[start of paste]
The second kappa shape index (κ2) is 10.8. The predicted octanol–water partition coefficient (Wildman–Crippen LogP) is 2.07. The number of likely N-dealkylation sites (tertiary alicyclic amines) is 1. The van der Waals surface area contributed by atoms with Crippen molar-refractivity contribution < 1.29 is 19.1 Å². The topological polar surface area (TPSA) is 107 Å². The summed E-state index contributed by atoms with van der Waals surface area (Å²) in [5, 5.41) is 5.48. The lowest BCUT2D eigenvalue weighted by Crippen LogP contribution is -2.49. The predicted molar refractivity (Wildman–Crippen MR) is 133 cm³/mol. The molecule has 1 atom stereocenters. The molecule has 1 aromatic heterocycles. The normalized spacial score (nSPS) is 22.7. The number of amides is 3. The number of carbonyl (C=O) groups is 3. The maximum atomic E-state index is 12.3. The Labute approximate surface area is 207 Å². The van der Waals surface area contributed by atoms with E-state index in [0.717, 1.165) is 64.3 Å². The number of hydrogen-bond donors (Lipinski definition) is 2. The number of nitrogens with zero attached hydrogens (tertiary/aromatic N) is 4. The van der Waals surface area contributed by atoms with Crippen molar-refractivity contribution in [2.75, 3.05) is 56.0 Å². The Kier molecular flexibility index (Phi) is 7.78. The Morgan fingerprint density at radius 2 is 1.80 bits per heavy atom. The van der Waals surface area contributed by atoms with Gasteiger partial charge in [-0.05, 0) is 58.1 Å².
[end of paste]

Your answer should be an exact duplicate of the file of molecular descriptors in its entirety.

The second kappa shape index (κ2) is 10.8. The predicted octanol–water partition coefficient (Wildman–Crippen LogP) is 2.07. The number of likely N-dealkylation sites (tertiary alicyclic amines) is 1. The van der Waals surface area contributed by atoms with Crippen molar-refractivity contribution < 1.29 is 19.1 Å². The topological polar surface area (TPSA) is 107 Å². The summed E-state index contributed by atoms with van der Waals surface area (Å²) in [5, 5.41) is 5.48. The lowest BCUT2D eigenvalue weighted by Crippen LogP contribution is -2.49. The predicted molar refractivity (Wildman–Crippen MR) is 133 cm³/mol. The molecule has 1 atom stereocenters. The molecule has 1 aromatic heterocycles. The normalized spacial score (nSPS) is 22.7. The number of amides is 3. The number of carbonyl (C=O) groups is 3. The maximum atomic E-state index is 12.3. The Labute approximate surface area is 207 Å². The van der Waals surface area contributed by atoms with E-state index in [0.717, 1.165) is 64.3 Å². The number of hydrogen-bond donors (Lipinski definition) is 2. The number of nitrogens with zero attached hydrogens (tertiary/aromatic N) is 4. The van der Waals surface area contributed by atoms with Crippen molar-refractivity contribution in [2.75, 3.05) is 56.0 Å². The Kier molecular flexibility index (Phi) is 7.78. The Morgan fingerprint density at radius 2 is 1.80 bits per heavy atom. The van der Waals surface area contributed by atoms with Gasteiger partial charge in [-0.05, 0) is 58.1 Å².